To learn more about the Rockies' recent pick, Sam McDowell over at Garnet and Black Attack was gracious enough to answer some questions I had for him regarding Wynkoop. Here's what he had to say (my questions are italicized):

1. Baseball Prospectus' Chris Crawford said that Jack Wynkoop "could become the Rockies' fifth starter, if everything goes well, as soon as 2017." What sort of time frame do you think we're realistically looking at?

I think anywhere from 2017 is a realistic ETA to the big leagues, if everything goes well. However, don't be surprised if he's making his debut in 2018 or 2019.

2. Going off of Baseball Prospectus' best-case scenario for Wynkoop, could you tell us a bit about his pitch mix and how developed each is? I would think he's pretty far along if some are thinking he's that close to MLB ready. Additionally, how do you think his stuff will play at Coors Field?

Jack throws four pitches, with his fastball, changeup, and curveball being his best three. He also throws a slider to lefties as an out pitch. As with most pitchers, his stuff is far more effective when it's down in the zone. With Jack's fastball rarely hitting 93-94, if he's not aiming low and getting downward movement on his two-seamer, he's going to struggle. But when he can locate his fastball, his changeup becomes difficult for batters to make solid contact with.

When Jack is on his game, which is often, he is forcing weak ground balls and letting his defense play well behind him. We all know how Coors Field can play when the ball gets in the air. His ability to induce ground balls could make for a good pairing.

3. MLB's preview on Wynkoop noted that his stuff hasn't progressed much since high school. Do you concur, or is there maybe something you think that scouts are overlooking in that department?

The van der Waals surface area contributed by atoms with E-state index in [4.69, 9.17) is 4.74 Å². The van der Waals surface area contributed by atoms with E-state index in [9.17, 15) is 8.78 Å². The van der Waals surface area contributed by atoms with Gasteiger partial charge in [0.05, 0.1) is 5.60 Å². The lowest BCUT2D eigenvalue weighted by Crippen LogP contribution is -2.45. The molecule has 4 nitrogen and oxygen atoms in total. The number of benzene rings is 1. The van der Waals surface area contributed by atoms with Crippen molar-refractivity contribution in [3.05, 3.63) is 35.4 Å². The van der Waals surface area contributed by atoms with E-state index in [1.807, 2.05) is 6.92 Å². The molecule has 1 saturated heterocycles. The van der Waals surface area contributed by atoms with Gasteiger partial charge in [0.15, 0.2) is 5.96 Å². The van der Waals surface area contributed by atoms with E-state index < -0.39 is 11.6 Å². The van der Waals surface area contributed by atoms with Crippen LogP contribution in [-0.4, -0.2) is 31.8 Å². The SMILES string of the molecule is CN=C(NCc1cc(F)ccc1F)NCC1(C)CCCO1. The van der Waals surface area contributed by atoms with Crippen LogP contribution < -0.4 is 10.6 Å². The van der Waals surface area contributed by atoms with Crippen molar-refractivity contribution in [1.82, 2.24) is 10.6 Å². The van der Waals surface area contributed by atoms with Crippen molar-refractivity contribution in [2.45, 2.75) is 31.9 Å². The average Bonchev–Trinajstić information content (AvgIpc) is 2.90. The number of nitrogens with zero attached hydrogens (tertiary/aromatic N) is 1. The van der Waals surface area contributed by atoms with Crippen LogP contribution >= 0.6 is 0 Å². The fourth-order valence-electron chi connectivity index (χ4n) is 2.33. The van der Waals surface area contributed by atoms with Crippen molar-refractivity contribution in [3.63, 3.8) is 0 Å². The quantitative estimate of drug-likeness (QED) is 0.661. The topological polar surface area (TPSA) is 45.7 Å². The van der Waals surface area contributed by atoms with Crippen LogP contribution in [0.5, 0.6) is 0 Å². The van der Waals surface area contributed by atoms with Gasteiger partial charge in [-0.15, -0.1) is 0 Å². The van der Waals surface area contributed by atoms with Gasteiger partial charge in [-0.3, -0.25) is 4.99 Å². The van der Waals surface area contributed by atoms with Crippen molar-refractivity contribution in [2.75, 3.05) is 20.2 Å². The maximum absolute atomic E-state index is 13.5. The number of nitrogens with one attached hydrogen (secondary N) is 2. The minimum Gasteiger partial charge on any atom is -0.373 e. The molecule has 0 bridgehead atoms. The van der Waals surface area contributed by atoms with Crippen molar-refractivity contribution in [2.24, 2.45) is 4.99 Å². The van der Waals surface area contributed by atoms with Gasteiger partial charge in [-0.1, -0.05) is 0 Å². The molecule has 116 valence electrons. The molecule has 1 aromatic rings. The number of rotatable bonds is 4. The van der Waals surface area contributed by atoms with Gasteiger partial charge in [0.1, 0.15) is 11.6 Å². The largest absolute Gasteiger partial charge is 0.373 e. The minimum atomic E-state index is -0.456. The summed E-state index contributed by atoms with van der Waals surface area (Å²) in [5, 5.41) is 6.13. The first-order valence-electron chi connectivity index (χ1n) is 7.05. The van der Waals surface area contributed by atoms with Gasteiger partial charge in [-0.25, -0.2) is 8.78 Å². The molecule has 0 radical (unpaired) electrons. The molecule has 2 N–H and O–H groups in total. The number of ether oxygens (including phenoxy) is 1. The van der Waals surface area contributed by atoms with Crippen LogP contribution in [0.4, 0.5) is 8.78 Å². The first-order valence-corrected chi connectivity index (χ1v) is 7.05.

Stuff wise, Jack hasn't really seen much development in his pitching. Despite adding a few mph to his fastball, his off-speed [pitches] didn't gain much movement.

4. What would you say is his strongest quality that will help him succeed at the highest level?

I'd say Jack's biggest strength is in his "makeup." Intangibles such as work ethic, composure, baseball IQ, and having a feel for the game (ability to mix pitches, etc.) is how he succeeds.

5. Wynkoop is listed at 6'5, 200 pounds at, who says he's filled out very little during his time at South Carolina. Do you think he's going to be able to fill out that frame and add some velocity to his fastball? Or is he going to be your typical finesse guy?

Hopefully Wynkoop will be able to add some muscle onto his frame in the Rockies' strength and conditioning program. But, even if he does, I wouldn't think it'd be more than 10 or 15 pounds. But I do think he projects more as a finesse guy,

6. Finally, do you think Wynkoop can stick as a starter or is it more likely he ends up as a reliever?

I think Wynkoop's ceiling is as a back-end starter, MAYBE as a No. 3 guy. However, I also think it's realistic to possibly project him as a middle reliever or a lefty specialist. Regardless, barring injury, I think Jack has a bright future in professional baseball.


Huge thanks to Sam McDowell for his time and for lending us his knowledge on Wynkoop. Be sure to check out his fantastic work over at Garnet and Black Attack, and you can follow him on Twitter at @smcdowell12.